Monday, August 09, 2004

Novell

Jonathan Schwartz, President and COO of Sun, idly speculating in his personal blog about the ownership of Novell, and how it would trouble IBM if Novell fell into the hands of a competitor. This is being widely interpreted as a plan by Sun to buy Novell - or even as a hint that IBM should buy Sun - or just mischief-making.
Prompted by this, I took a quick look at Novell - especially in terms of web services. They have a product suite exteNd, that on a casual view looks much like any other. They have copious documentation on the creation of web services. They are currently previewing a federated identity management solution, code-named Odissey. (Let's hope they've read their Homer.) And they have just acquired a UK-based consultancy called Salmon, apparently to beef up their web service services business. But if IBM or Sun bought them, all the attention would be focused on the Linux stuff, and the web service stuff might well vanish without trace. Would anyone notice or care?

Novell's uniqueness lies in their historical legacy – networking expertise and customer base. From a marketing point of view, they have a particular emphasis on overcoming/eliminating network boundaries - hence Odissey.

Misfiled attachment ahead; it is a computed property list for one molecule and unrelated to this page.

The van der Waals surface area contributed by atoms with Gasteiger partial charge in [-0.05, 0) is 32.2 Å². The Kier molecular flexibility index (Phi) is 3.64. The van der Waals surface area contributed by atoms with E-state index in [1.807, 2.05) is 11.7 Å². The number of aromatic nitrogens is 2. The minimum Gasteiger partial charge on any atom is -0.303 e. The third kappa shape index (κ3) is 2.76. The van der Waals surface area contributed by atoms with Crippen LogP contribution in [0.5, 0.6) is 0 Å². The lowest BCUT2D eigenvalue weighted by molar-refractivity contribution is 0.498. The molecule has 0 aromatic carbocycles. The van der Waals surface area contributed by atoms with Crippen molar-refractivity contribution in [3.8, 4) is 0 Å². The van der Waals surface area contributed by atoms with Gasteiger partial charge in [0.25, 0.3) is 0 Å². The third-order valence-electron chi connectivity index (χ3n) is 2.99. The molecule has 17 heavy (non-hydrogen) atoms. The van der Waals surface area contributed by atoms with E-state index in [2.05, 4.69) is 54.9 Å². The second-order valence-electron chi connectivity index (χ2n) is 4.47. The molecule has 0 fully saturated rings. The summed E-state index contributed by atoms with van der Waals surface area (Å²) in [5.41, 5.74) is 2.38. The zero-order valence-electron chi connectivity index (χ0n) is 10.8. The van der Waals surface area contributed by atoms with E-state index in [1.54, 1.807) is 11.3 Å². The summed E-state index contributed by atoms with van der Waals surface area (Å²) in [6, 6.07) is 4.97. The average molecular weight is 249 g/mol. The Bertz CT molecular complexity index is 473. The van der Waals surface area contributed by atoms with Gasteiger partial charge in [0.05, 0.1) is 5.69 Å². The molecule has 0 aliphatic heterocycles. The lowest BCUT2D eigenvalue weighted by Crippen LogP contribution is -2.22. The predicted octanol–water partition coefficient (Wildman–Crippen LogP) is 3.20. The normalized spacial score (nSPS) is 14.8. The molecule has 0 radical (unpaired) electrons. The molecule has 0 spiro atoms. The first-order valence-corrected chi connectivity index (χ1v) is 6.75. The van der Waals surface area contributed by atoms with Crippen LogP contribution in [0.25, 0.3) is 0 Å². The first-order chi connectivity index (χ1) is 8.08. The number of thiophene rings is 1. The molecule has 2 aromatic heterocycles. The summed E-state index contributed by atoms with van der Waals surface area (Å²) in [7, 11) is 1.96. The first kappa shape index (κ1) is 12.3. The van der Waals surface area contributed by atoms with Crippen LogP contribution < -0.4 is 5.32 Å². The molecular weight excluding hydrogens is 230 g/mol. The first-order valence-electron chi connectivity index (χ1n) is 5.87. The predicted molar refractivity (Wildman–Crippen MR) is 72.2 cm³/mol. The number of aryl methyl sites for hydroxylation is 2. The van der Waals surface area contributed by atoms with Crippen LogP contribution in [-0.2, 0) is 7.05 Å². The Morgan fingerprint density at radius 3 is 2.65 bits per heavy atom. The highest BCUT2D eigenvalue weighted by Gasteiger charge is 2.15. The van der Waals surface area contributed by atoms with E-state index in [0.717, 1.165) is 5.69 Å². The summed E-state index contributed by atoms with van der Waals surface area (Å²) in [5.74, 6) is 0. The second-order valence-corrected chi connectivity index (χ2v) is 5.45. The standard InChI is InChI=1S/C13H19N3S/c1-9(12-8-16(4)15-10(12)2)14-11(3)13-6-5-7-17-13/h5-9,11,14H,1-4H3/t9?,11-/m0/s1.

Arguable there is little meaningful differentiator between the web service functionality or performance of different vendors. Selection and evaluation needs to be done for the whole stack, not for the web service layer in isolation.

If Novell is taken over, then the Novell stack might well disappear, along with their web services offerings. However, this shouldn't represent a significant risk for current Novell users, since they should be able to switch to another stack. Obviously whoever buys Novell will want to make this as transparent as possible - but rival stacksters will be looking to offer easy and cheap alternatives.

Meanwhile, what on earth was the real purpose of Schwartz's airing his thoughts on IBM's dependence on Novell? POSIWID - the purpose of an action is what it achieves. Novell's share price may blip upwards (in hopes of a bidding war between IBM and Sun), but Novell revenues are likely to go down (as the uncertainty causes customers to hesitate). This is not the tactic of someone who is seriously planning a take-over bid; it makes much more sense if we see it as a spoiling tactic by a competitor.

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